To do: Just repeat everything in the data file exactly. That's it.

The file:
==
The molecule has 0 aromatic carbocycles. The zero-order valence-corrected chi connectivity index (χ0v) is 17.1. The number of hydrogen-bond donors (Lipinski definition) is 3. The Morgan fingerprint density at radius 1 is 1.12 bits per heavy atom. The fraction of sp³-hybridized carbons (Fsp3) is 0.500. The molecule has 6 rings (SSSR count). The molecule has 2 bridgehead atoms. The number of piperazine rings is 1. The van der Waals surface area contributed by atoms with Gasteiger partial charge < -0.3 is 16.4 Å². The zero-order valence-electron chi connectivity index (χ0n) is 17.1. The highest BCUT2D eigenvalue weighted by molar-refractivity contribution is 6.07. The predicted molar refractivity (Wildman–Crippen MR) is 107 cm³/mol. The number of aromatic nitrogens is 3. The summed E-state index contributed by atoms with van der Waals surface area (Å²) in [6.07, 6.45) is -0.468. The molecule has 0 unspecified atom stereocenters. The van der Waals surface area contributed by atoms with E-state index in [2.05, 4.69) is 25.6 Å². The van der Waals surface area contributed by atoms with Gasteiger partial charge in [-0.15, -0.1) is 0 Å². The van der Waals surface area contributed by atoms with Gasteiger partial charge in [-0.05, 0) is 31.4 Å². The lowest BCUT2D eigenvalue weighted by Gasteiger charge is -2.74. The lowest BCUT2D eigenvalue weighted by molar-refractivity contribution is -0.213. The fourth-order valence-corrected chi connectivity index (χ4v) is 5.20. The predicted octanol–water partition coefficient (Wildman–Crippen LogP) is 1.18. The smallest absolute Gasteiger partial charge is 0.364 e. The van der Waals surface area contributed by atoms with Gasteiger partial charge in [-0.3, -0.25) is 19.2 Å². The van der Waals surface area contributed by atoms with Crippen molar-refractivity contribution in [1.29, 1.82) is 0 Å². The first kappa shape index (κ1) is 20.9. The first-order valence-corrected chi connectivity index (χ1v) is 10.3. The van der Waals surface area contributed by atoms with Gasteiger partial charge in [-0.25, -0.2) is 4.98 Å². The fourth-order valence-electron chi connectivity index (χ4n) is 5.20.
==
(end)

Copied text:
The molecule has 0 aromatic carbocycles. The zero-order valence-corrected chi connectivity index (χ0v) is 17.1. The number of hydrogen-bond donors (Lipinski definition) is 3. The Morgan fingerprint density at radius 1 is 1.12 bits per heavy atom. The fraction of sp³-hybridized carbons (Fsp3) is 0.500. The molecule has 6 rings (SSSR count). The molecule has 2 bridgehead atoms. The number of piperazine rings is 1. The van der Waals surface area contributed by atoms with Gasteiger partial charge < -0.3 is 16.4 Å². The zero-order valence-electron chi connectivity index (χ0n) is 17.1. The highest BCUT2D eigenvalue weighted by molar-refractivity contribution is 6.07. The predicted molar refractivity (Wildman–Crippen MR) is 107 cm³/mol. The number of aromatic nitrogens is 3. The summed E-state index contributed by atoms with van der Waals surface area (Å²) in [6.07, 6.45) is -0.468. The molecule has 0 unspecified atom stereocenters. The van der Waals surface area contributed by atoms with E-state index in [2.05, 4.69) is 25.6 Å². The van der Waals surface area contributed by atoms with Gasteiger partial charge in [-0.15, -0.1) is 0 Å². The van der Waals surface area contributed by atoms with Gasteiger partial charge in [-0.05, 0) is 31.4 Å². The lowest BCUT2D eigenvalue weighted by Gasteiger charge is -2.74. The lowest BCUT2D eigenvalue weighted by molar-refractivity contribution is -0.213. The fourth-order valence-corrected chi connectivity index (χ4v) is 5.20. The predicted octanol–water partition coefficient (Wildman–Crippen LogP) is 1.18. The smallest absolute Gasteiger partial charge is 0.364 e. The van der Waals surface area contributed by atoms with Gasteiger partial charge in [-0.3, -0.25) is 19.2 Å². The van der Waals surface area contributed by atoms with Crippen molar-refractivity contribution in [1.29, 1.82) is 0 Å². The first kappa shape index (κ1) is 20.9. The first-order valence-corrected chi connectivity index (χ1v) is 10.3. The van der Waals surface area contributed by atoms with Gasteiger partial charge in [-0.25, -0.2) is 4.98 Å². The fourth-order valence-electron chi connectivity index (χ4n) is 5.20.